Whilst re-organising my home work space, I came across my undergraduate dissertation. I focused upon representations of polite society in eighteenth-century print culture, with a particular focus upon the periodicals of two men: Joseph Addison (1672-1719) and Richard Steele (1672-1729).
Between them these two men created the most important periodicals of the eighteenth century, entitled The Tatler and The Spectator. Each issue was printed on one sheet of paper, and numbered approximately 2,000 words.
The content was mainly satirical – not ‘satirical’ in the way that a modern TV show like Mock the Week was satirical – rather, it was a more subtle satire, which aimed to represent to its readers aspects of eighteenth-century life through the eyes of fictional characters, or correspondents.
The main correspondent in The Tatler was the fictional Isaac Bickerstaffe. He wrote his articles out of the various coffeehouse locations of early eighteenth-century London. In the first issue he explained that readers would receive:
Poetry under that of Will’s coffee-house; learning, under the title of Grecian; foreign and domestick news…from Saint James’s Coffee-house – The Tatler, April 23rd, 1709
In fact, these periodicals were designed to be read and discussed in coffeehouses. The coffeehouse was, in the words of Brian Cowan, ‘a unique social space’ where, irrespective of rank, men (and it was primarily men who frequented coffeehouses) could gather together and discuss the news of the day, as illustrated by the image ‘Interior of a Coffeehouse held by the British Museum’. Look closely at the image, and you can see that whilst the men are enjoying their coffee, there are copies of a periodical freely available to them.
The correspondents in The Spectator were an interesting lot, and these fictional characters were supposed to represent an eighteenth-century gentleman’s coffeehouse club: there was Mr. Spectator who ‘lived in the world, rather as a Spectator of mankind than as one of the people’. Next there was Sir Roger De Coverley, who was the “nice old man” type – a Tory Lord whose political views no one really took very seriously. After the aristocracy members of the increasingly influential middling sorts were represented: Andrew Freeport, a merchant; a lawyer from the Inner Temple; a retired army officer named Captain Sentry; a rakish young gentleman named Will Honeycomb, and finally an unnamed clergyman (who visited the coffeehouse club but seldom).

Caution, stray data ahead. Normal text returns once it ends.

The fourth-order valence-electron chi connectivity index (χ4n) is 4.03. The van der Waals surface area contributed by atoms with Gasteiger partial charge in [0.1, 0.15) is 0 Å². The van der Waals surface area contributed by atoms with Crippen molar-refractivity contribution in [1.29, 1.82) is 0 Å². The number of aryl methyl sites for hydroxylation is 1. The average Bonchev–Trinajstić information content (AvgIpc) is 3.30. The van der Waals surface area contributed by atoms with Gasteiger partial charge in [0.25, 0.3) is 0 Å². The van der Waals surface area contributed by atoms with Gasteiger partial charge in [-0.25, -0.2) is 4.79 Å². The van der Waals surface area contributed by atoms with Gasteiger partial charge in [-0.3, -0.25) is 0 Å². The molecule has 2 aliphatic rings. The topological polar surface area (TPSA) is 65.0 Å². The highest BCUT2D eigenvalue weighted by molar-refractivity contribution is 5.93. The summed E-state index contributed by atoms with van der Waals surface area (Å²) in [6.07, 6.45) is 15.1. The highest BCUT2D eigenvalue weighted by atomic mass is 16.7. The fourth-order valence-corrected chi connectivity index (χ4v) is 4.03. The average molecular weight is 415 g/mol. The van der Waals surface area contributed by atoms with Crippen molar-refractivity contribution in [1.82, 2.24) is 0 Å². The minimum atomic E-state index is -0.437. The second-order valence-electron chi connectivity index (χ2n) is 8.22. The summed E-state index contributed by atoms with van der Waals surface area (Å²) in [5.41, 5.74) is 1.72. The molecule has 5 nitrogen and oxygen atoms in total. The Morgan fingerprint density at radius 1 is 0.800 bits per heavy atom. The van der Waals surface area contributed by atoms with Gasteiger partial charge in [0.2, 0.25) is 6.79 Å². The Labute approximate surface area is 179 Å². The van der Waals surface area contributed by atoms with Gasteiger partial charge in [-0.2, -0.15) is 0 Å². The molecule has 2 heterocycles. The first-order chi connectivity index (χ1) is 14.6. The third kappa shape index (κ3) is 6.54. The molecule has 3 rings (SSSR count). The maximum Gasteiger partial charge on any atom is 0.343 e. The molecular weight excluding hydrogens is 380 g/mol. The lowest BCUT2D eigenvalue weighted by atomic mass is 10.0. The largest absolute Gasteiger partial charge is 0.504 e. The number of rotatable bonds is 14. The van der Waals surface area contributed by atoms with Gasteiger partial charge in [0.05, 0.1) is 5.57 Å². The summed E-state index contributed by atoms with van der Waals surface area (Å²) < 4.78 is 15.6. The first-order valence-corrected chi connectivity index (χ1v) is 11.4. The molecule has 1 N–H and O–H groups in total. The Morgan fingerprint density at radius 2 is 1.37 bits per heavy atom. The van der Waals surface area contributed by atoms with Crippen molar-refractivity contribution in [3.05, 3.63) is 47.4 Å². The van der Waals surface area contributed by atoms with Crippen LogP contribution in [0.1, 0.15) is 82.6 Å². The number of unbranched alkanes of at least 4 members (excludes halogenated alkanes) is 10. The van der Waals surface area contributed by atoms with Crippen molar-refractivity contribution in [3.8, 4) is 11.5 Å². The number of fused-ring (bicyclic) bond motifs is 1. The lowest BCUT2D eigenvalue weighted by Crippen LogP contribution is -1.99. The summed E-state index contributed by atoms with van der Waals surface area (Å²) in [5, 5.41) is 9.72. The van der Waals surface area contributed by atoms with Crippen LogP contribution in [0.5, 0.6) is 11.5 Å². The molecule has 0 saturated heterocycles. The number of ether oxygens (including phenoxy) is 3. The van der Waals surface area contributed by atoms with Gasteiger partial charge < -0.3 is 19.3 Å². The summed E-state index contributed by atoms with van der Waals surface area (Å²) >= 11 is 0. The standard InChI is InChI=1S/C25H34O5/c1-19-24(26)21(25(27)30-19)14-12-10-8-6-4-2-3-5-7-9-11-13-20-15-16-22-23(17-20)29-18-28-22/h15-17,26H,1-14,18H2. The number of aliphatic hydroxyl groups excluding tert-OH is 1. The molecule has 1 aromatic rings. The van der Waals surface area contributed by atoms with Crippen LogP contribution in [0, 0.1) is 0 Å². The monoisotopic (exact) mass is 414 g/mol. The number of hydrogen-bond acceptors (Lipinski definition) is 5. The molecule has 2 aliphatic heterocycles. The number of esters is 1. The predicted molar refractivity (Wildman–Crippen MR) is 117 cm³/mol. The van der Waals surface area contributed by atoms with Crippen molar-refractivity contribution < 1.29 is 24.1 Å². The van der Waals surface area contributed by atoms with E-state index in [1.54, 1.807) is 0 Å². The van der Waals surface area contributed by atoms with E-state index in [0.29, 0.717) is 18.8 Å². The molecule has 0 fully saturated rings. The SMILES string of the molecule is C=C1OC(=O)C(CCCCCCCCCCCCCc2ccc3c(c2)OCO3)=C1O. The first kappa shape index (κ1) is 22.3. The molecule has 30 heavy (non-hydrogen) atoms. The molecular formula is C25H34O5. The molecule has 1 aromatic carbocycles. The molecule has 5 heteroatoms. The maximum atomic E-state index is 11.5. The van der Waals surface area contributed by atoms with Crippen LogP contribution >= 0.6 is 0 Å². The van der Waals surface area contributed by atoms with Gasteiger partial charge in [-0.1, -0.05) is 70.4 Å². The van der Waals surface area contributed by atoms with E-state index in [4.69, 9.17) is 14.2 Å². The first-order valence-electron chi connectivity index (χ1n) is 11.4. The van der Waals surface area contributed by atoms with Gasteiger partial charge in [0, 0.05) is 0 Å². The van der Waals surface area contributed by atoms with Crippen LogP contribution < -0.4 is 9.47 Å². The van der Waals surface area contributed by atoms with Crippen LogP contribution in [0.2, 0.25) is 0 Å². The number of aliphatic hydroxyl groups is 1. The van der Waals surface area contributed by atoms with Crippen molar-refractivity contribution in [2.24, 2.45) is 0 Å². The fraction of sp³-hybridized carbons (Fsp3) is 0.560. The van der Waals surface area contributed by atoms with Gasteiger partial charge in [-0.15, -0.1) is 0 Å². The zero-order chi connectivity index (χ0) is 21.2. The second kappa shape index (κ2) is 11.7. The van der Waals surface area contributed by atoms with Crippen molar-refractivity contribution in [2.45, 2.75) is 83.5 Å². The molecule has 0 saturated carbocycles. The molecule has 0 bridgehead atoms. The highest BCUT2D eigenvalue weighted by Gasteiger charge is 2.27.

What, if anything, does this have to do with Robin Hood? In issue 81 of The Tatler in 1709, the character Isaac Bickerstaff recounted a dream in which he met many ancient worthies such as Hercules, Jason, Achilles, Aenaeus, Socrates, Caesar, and Augustus. You will notice that the foregoing list of heroes is mainly comprised of figures from the classical period.
In fact, the eighteenth century is not a period usually associated with any significant interest in the medieval past. The Georgians were living in the age of the Enlightenment, and for cultural and intellectual inspiration looked to the continent and the Classical period, which explains why many Georgian and Regency buildings were built in the neo-Classical style. To the Georgians the medieval period was a “dark age” dominated by monks and tyrant kings.
Which is why it is surprising that, in Bickerstaffe’s dream, when they are searching for another hero to join them at the table, the ancient heroes of old tell Bickerstaffe that:
…If they must have a British worthy, they would have Robin Hood – The Tatler, Number 81, 1709.
Cultural and intellectual interest in medieval times and persons was not, it seems, restricted to the gothic revival of the late eighteenth and early nineteenth century, and our hero, Robin Hood, can sit comfortably alongside the great heroes of the ancient world.
Brewer, J. The Pleasures of the Imagination: English Culture in the Eighteenth Century (London: Routledge, 2013).
Cowan, B. The Social Life of Coffee (Yale University Press, 2005).
Habermas, J. The Structural Transformation of the Public Sphere (Polity, 1989).